In the News: Miller-Struttmann on bees, Rosenblum on Holocaust, Ibroscheva on media stereotypes
June 21, 2018
Recent news media coverage featuring Webster University community members includes:
Rosenblum, Holocaust Teacher Institute on KPLR
Warren Rosenblum was on KPLR Channel 11/Fox 2 News Saturday with representatives from the Holocaust Museum Learning Center to discuss the HMLC Summer Teacher Institute, being held on Webster’s campus this week.
“[The term ‘Holocaust’] gets to the point that this was such an extraordinary catastrophe in scope.” Hatred had become so extreme within one particular sector of society, the Nazi party, and anti-Semitism had been brewing for a long time. But then to everyone’s surprise, the Nazis were first able to get ahold of power in Germany, and then very quickly do away with the institutions of law and order, and able to engage in this ever-accelerating form of policy targeting the Jews.”
Rosenblum is professor in the Department of History, Politics, and International Relations in the Webster University College of Arts & Sciences.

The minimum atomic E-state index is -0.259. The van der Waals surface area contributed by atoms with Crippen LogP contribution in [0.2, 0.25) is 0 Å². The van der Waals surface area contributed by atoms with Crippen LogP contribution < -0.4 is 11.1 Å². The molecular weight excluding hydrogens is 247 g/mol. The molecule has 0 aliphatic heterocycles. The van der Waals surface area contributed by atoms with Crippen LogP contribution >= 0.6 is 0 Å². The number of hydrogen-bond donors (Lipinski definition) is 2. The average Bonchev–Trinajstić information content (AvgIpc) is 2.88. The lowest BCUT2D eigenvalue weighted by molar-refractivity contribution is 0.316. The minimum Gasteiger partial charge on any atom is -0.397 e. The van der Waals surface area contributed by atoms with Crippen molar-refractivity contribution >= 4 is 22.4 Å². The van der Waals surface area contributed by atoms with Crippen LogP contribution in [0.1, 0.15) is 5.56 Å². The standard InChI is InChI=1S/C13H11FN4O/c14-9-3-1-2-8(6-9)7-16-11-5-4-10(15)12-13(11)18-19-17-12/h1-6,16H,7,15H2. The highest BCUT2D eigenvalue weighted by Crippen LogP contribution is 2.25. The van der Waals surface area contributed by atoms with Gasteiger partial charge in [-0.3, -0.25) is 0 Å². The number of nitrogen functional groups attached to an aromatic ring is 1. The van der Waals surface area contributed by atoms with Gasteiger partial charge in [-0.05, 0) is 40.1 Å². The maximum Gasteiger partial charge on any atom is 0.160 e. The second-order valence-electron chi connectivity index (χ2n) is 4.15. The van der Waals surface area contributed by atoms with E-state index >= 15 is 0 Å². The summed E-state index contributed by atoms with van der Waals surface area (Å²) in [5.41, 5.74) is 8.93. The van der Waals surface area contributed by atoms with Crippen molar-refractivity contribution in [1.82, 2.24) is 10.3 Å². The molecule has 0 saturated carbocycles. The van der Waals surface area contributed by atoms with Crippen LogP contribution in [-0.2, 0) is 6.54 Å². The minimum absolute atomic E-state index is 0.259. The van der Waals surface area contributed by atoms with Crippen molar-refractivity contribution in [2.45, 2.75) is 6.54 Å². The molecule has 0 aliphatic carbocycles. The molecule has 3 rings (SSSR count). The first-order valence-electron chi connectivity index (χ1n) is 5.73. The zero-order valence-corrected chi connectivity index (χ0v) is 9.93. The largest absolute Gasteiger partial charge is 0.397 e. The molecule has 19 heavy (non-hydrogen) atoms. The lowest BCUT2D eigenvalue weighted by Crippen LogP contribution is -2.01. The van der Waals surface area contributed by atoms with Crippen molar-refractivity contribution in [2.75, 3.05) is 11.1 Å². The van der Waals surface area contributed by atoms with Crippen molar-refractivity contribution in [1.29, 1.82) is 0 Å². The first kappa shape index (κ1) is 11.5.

The interview can be found online at KPLR 11 here, or on YouTube.
Miller-Struttmann, Bee Study on Public Radio
St. Louis Public radio followed Nicole Miller-Struttmann in Forest Park last Saturday as she and about 25 volunteers photographed bees in the park.
The event is part of a national study that is monitoring the health of bee populations in several cities as a way to figure out why some populations are dwindling.
“You don’t have to know anything about bees or bee identification in order to be a part of this,” she said in the interview. “Using these photographs, people are actually helping us keep track of populations.”
Miller-Struttmann is the Laurance L. Browning, Jr. Endowed Professor in Biological Sciences in Webster University's College of Arts & Sciences.
Ibroscheva on Marketing Stereotypes
School of Communications Associate Dean Elza Ibroscheva was quoted in the story “Why are Men So Afraid of Skin-Care Products” in Stylecast Magazine.
"For decades, the advertising industry has been a “major vehicle” in creating and perpetuating gender stereotypes, according to Elza Ibroscheva, PhD, a professor at Webster University who specializes in media stereotypes."
Cosmetics, which is one of the most powerful divisions of the advertising industry, began as a way to sell a “softer, feminine image” for female consumers, based on the former stereotype that women were “preoccupied with self-care and domestic duties,” Ibroscheva explains. As society changed, so did the beauty industry, which later pivoted its marketing strategy as a way for women to attract the opposite sex, leading to the birth of beauty products for men, specifically in skin care."